Stableford Scoring: Everything You Need To Know
Golf is such a fun sport as we get to play different courses in different conditions anytime we tee it up. But the scoring aspect of golf rarely changes… simply count your total shots for each hole and add them up after the round.
While stroke play is the most common way to score in golf, match play is another fun alternative. However, there is another method that a lot of players might not be familiar with that can really make golf interesting – it’s known as Stableford scoring.
Even though this format doesn’t get the kind of attention of match play or a scramble, it’s one of the most fun ways to play golf. In this article, I’ll simplify this format so you can mix up your weekend matches and have more fun on the golf course.
First off you might be thinking, what is stableford? It sounds like a term that you would find in horse betting, not the golf course.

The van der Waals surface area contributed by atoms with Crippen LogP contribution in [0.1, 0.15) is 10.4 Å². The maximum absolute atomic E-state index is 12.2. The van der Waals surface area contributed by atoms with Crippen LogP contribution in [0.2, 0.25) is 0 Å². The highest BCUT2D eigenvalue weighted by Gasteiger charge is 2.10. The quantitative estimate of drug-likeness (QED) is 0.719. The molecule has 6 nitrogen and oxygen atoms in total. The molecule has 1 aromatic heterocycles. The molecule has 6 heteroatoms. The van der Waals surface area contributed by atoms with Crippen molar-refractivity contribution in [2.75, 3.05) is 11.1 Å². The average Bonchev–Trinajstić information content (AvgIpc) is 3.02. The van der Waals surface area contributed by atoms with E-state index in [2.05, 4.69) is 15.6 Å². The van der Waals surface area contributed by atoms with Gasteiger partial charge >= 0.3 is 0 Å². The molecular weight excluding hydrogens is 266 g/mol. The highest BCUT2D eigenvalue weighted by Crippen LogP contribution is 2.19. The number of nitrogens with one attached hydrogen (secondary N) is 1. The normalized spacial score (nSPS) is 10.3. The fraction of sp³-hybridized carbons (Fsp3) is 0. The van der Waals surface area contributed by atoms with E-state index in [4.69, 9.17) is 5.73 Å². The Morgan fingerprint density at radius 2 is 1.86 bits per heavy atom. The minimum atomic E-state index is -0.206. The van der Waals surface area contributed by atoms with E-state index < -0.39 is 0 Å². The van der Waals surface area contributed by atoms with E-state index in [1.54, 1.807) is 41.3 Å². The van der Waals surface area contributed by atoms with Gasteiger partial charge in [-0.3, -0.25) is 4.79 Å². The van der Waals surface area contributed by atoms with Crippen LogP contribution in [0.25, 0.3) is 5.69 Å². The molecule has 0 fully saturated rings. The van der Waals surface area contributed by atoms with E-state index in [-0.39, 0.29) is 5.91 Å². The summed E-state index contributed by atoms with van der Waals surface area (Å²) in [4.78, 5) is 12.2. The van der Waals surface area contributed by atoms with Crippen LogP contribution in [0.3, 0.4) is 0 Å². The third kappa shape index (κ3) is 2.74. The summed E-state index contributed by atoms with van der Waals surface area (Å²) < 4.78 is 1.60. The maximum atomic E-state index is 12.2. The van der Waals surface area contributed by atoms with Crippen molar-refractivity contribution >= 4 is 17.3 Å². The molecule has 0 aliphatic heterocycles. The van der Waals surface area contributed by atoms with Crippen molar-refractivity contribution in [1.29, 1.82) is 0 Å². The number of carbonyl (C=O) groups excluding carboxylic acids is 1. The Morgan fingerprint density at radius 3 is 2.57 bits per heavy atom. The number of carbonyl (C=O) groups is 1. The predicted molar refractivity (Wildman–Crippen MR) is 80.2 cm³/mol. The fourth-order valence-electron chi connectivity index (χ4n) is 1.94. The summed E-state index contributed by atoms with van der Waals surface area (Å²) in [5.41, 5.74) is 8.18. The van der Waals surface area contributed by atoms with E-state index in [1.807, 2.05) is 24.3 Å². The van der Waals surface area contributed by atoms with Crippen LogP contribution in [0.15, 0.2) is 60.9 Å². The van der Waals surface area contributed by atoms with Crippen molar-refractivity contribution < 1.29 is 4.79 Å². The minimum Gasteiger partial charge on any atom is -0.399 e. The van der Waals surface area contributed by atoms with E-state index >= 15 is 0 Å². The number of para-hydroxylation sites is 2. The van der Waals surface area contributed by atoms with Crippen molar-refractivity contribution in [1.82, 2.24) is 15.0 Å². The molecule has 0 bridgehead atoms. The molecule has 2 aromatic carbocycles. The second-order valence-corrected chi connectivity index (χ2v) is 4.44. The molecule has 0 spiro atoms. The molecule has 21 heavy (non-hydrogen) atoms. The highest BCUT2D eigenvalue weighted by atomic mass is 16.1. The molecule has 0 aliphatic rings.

The creator, Dr. Frank Barney Gorton Stableford, was one of the first people to understand the complexity of golf. He saw players getting frustrated by having a few bad holes early in the round and wanted more golfers to enjoy the round.
He devised a system in Wales in 1898 to help players out and the stableford format was born over a century ago. It’s more common in the UK, but is used in the US as well. Plus, there is one PGA Tour event that uses this system in a format tournament setting.
Stableford is a system where the goal is to get the most points for each hole (not the most strokes). The game of golf itself doesn’t change, the goal is to shoot the lowest score possible just like stroke play.
What makes it so different from stroke play is how the points are calculated. With stroke play, you simply add up your score on each hole. But with a stableford system, the score you have on each hole is then converted into points.
Let’s take a look at how the points are calculated…
Stableford Scoring Point System
The traditional format is based on your score to par.
For this example, we won’t discuss handicaps as it alters the scoring. Here’s how many points you will get on each hole based on your score to par: